Today, audio-visual online services extensively use geo-blocking and significant differences exist among the audio-visual catalogues available across the EU.

  • An extensive analysis of the availability of films through audio-visual online services in Member States shows that, on average, a European consumer only has access to 14% of the films available online in the EU27. There are significant variations by country, as for example, viewers in Greece have access only to 1.3% of the films available online in the EU, while those in Germany have access to 43.1%.
  • The number of consumers trying to access audio-visual content offered in other Member States almost doubled between 2015 and 2019 (from 5% to 9%). This is particularly high in younger age ranges, and it is the highest amongst content services. A 2019 Eurobarometer confirmed that there is interest in gaining access to audio-visual content offered in different Member States.  

For these reasons, the Commission will launch a stakeholder dialogue with the audiovisual sector in order to discuss concrete ways to foster the circulation of, and improve consumers’ access to audiovisual content across the EU, before considering any follow-up measures. This dialogue will be part of the measures covered by the upcoming Media and Audiovisual Action Plan, in order to support the transformation of the audiovisual industry and allow European market players to scale up and reach new audiences. Increased access and circulation of audiovisual content will benefit an increasing demand across-borders, including in border regions and with linguistic minorities.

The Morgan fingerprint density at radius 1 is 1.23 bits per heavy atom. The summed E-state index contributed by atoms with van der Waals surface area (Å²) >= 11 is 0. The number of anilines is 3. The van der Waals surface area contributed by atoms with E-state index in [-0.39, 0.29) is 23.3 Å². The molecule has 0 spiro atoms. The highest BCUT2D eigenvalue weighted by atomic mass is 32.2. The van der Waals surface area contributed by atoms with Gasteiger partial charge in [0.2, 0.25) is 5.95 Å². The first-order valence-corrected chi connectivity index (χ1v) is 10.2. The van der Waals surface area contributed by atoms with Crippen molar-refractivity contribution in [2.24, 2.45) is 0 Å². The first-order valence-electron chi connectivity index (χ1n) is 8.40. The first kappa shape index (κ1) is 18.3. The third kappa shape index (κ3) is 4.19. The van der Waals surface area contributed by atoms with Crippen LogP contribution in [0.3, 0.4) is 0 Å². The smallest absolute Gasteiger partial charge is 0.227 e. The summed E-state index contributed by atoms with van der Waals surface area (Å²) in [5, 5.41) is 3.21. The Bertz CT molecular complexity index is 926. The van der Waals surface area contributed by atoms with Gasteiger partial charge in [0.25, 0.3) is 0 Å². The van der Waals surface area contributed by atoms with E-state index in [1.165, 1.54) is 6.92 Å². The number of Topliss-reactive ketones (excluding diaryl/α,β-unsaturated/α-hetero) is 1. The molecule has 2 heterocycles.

Regarding other online content services partially covered by the current Regulation (such as access to music, e-books or videogames), the Report concludes that a further extension of the scope would not necessarily bring substantial benefits to consumers in terms of choice of content, as the catalogues offered are rather homogeneous (in many instances beyond 90%) among Member States. The Report also highlights potential impacts on the price of services in certain Member States.

The Commission will also continue monitoring data and evidence related to the application of the Geo-blocking Regulation and invites all stakeholders and citizens to provide feedback on the Report and the accompanying evidence, also in view of the possible long-term effects of the COVID-19 on cross-border commerce. You can send your input to the email address CNECT GBR REPORT